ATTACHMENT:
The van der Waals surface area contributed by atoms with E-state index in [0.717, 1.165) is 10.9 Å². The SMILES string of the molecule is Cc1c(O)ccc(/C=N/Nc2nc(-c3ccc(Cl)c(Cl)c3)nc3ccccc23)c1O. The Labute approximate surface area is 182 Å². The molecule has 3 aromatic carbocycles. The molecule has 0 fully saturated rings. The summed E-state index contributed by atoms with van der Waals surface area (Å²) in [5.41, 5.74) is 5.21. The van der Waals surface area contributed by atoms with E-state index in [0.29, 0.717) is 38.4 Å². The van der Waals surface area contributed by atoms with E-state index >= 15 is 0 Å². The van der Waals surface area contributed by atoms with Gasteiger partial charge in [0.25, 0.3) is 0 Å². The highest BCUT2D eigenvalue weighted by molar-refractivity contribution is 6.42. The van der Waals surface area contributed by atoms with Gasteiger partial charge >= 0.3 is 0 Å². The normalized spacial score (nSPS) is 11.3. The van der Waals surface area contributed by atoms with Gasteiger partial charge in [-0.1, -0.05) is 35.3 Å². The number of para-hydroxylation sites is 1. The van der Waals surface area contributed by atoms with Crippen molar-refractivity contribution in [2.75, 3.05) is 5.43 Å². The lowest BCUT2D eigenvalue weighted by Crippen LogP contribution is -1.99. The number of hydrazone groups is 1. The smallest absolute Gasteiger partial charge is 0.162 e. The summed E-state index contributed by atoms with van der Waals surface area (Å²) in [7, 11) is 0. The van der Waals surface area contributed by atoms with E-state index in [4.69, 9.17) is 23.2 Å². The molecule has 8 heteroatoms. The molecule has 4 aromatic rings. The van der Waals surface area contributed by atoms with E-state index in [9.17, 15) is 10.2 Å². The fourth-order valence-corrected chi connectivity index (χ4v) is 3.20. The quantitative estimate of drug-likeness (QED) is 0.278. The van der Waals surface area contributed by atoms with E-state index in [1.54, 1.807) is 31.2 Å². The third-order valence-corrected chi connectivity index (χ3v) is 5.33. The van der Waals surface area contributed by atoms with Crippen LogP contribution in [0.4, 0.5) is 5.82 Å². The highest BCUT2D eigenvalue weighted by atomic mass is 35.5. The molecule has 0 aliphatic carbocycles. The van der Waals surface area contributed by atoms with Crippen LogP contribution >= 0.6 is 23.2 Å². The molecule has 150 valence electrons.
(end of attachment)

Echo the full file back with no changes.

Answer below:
The van der Waals surface area contributed by atoms with E-state index in [0.717, 1.165) is 10.9 Å². The SMILES string of the molecule is Cc1c(O)ccc(/C=N/Nc2nc(-c3ccc(Cl)c(Cl)c3)nc3ccccc23)c1O. The Labute approximate surface area is 182 Å². The molecule has 3 aromatic carbocycles. The molecule has 0 fully saturated rings. The summed E-state index contributed by atoms with van der Waals surface area (Å²) in [5.41, 5.74) is 5.21. The van der Waals surface area contributed by atoms with E-state index in [0.29, 0.717) is 38.4 Å². The van der Waals surface area contributed by atoms with E-state index >= 15 is 0 Å². The van der Waals surface area contributed by atoms with Gasteiger partial charge in [0.25, 0.3) is 0 Å². The highest BCUT2D eigenvalue weighted by molar-refractivity contribution is 6.42. The van der Waals surface area contributed by atoms with Gasteiger partial charge >= 0.3 is 0 Å². The normalized spacial score (nSPS) is 11.3. The van der Waals surface area contributed by atoms with Gasteiger partial charge in [-0.1, -0.05) is 35.3 Å². The number of para-hydroxylation sites is 1. The van der Waals surface area contributed by atoms with Crippen molar-refractivity contribution in [2.75, 3.05) is 5.43 Å². The lowest BCUT2D eigenvalue weighted by Crippen LogP contribution is -1.99. The number of hydrazone groups is 1. The smallest absolute Gasteiger partial charge is 0.162 e. The summed E-state index contributed by atoms with van der Waals surface area (Å²) in [7, 11) is 0. The van der Waals surface area contributed by atoms with E-state index in [4.69, 9.17) is 23.2 Å². The molecule has 8 heteroatoms. The molecule has 4 aromatic rings. The van der Waals surface area contributed by atoms with E-state index in [9.17, 15) is 10.2 Å². The fourth-order valence-corrected chi connectivity index (χ4v) is 3.20. The quantitative estimate of drug-likeness (QED) is 0.278. The van der Waals surface area contributed by atoms with E-state index in [1.54, 1.807) is 31.2 Å². The third-order valence-corrected chi connectivity index (χ3v) is 5.33. The van der Waals surface area contributed by atoms with Crippen LogP contribution in [0.4, 0.5) is 5.82 Å². The highest BCUT2D eigenvalue weighted by atomic mass is 35.5. The molecule has 0 aliphatic carbocycles. The van der Waals surface area contributed by atoms with Crippen LogP contribution >= 0.6 is 23.2 Å². The molecule has 150 valence electrons.